Göksun, T., George, N. R., Kartalkanat, H., Uzundag, B., & Turan, E. (2016, November). Expressions of complex causal relations in speech and gesture. Poster presented at the 41st Boston University Conference on Language Development, Boston, MA.
George, N. R., Bulgarelli, F., Theoret, C., & Weiss, D. (2016). Dancing with words: The acoustic packaging of events in adult-directed speech. Poster presented at the 57th Annual Meeting of the Psychonomic Society. Boston, MA.
George, N. R., Kanero, J., Chwilla, D., & Weiss, D. (2016). Are we ON the same page? Monolingual and bilingual acquisition of familiar and novel relational language. In Papafragou, A., Grodner, D., Mirman, D., & Trueswell, J.C. (Eds.). Proceedings of the 38th Annual Conference of the Cognitive Science Society. Austin, TX: Cognitive Science Society. (pp. 111-116). Philadelphia, PA.
Theoret, C., Bulgarelli, F., George, N. R., & Weiss, D. (2016). What to say about ballet? How the timing of language can be instructive. Poster presented at the 2016 Undergraduate Exhibition. The Pennsylvania State University, University Park, PA.
George, N.R., & Weiss, D. (2015). Getting ON the same page: Acquisition of containment and support relations in second language learning. Poster presented at the Learning Sciences/Science of Learning Poster Conference. The Pennsylvania State University, University Park, PA.
George, N. R., Hirsh-Pasek, K., & Golinkoff, R. M. (2015). The force of language: How children acquire the semantic categories of force dynamics. Society for Research in Child Development Biennial Meeting. Philadelphia, PA.
George, N. R. (2014). The force of language: How children acquire the semantic categories of force dynamics. Temple University Linguistics Conference. Temple University, Philadelphia, PA.
Harris, J., George, N. R., Newcombe, N., & Hirsh-Pasek, K. (2013). The mystery of misconceptions: Exploring how understanding of multiple components of motion develops. Poster presented at the Society for Research in Child Development Biennial Meeting. Seattle, WA.
George, N. R., Göksun, T., Hirsh-Pasek, K., & Golinkoff, R. M. (2013). Any way the wind blows: Children’s inferences about force dynamics events. Poster presented at the Society for Research in Child Development Biennial Meeting. Seattle, WA.
George, N. R., Hirsh-Pasek, K., & Golinkoff, R. M. (2013). Why the push? Preschoolers’ categories of cause, enable, prevent, and despite. Poster presented at the Inter-Science of Learning Center Student and Post-Doc Conference. Philadelphia, PA.
George, N. R., Göksun, T., Hirsh-Pasek, K., & Golinkoff, R. M. (2012). Forcing the issue: Testing force dynamics theory in early childhood. Poster presented at the 18th International Conference on Infant Studies. Minneapolis, MN.
Richie, R., Roseberry, S., George, N. R., Hirsh-Pasek, K. & Golinkoff, R. M. (2011). Dynamic event segmentation and verb learning: Pilot work. Poster presented at the Inter-Science of Learning Center Student and Post-Doc Conference. Washington, DC.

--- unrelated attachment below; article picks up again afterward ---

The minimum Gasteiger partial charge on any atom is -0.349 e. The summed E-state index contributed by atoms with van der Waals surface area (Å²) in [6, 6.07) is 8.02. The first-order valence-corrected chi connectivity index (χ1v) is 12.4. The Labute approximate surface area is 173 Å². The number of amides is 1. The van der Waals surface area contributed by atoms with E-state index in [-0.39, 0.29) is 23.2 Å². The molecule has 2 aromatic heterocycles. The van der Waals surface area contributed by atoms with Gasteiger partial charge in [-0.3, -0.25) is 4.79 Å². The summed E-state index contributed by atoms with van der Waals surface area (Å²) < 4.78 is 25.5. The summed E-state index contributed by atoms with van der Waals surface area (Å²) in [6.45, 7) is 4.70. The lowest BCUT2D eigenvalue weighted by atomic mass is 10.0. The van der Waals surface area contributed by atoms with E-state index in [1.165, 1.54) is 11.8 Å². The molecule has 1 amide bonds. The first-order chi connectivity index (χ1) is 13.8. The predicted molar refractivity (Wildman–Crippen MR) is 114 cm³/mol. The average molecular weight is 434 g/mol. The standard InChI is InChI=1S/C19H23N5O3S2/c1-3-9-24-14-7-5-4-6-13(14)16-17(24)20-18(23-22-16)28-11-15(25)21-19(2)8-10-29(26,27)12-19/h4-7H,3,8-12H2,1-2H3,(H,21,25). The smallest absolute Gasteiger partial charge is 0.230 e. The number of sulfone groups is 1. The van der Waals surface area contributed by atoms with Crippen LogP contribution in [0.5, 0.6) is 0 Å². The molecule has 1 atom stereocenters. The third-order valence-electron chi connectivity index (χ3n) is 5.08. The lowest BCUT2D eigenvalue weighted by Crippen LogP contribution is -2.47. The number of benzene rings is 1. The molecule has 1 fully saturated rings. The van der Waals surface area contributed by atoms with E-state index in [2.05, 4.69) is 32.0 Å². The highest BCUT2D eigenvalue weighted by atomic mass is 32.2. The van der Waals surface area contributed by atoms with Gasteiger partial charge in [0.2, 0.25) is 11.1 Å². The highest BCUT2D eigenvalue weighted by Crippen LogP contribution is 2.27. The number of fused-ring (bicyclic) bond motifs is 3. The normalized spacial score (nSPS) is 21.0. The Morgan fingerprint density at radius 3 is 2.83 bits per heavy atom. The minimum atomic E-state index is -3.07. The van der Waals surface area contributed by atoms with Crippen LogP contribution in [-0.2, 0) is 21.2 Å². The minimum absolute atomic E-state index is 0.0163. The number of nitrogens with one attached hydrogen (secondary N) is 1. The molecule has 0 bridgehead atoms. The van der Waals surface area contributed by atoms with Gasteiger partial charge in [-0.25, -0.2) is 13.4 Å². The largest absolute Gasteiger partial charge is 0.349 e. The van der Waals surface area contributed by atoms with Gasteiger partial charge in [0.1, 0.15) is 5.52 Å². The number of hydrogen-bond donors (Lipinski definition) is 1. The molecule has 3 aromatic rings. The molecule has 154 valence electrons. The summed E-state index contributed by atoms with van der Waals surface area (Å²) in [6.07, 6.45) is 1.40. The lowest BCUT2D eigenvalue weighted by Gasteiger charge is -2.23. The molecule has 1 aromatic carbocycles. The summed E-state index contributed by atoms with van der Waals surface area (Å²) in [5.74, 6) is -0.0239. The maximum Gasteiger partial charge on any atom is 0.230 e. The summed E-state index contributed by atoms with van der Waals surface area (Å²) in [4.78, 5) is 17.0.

George, N. R., Göksun, T., Hirsh-Pasek, K., & Golinkoff, R. M. (2011). Children’s use of causal verbs. Poster presented at the Inter-Science of Learning Center Student and Post-Doc Conference. Washington, DC.
Göksun, T., Tynan, E., Roseberry, S., George, N. R., Ferrara, K., Stahl, A., Hirsh-Pasek, K., & Golinkoff, R. M. (2010). A new angle to infant causality. Poster presented at the XVIIth International Conference on Infant Studies. Baltimore, MD.
Göksun, T., Ferrara, K., Winslow, C., George, N. R., Hirsh-Pasek, K., & Golinkoff, R. M. (2010). Forces and motion: How young children understand causal events. Poster presented at the 17th International Conference on Infant Studies. Baltimore, MD.
Laible, D., Eye, J., Panfile, T., & George, N. R. (2009). Children's representations of relationships: Links with temperament, parenting, and maternal representations of relationships. Poster presented at the Society for Research in Child Development Biennial Meeting. Denver, CO.
George, N. R. (2015, May). The challenges of relational language for first and second language learners. Language Division, Donders Centre for Brain, Cognition and Behaviour, Radboud University, Nijmegen, Netherlands.
George, N. R. (2013, February). Force dynamics in event perception: Where language and spatial thinking meet. Spatial Intelligence and Learning Center, Northwestern University, Evanston, IL.
2017-2018 Faculty Development Grant, $5,000
“Let’s Talk Physics: How Language Influences Our Understanding of Force and Motion”
2017 Undergraduate Psychology Club Professor of the Year, Adelphi University
Member, Society for Research in Child Development
Member, Center for Language Science at Penn State University, 2014-2016
Member, Spatial Intelligence and Learning Center at Temple University, 2009-2014
Psi Chi Advisor, fall 2017-present:
Advise Adelphi University's chapter of the Psi Chi International Honors Society, including organizing recruitment and induction of new members, scheduling colloquium speakers, and overseeing fundraising and service activities initiated by the student executive board.
Neuroscience Committee Member, fall 2017-present
STEP Committee Member, fall 2017-present
Panelist for Campus Connect: Neuroscience in Research, Teaching & Practice, March 2017
Reviewer for 14th annual Adelphi Research Conference, April 2017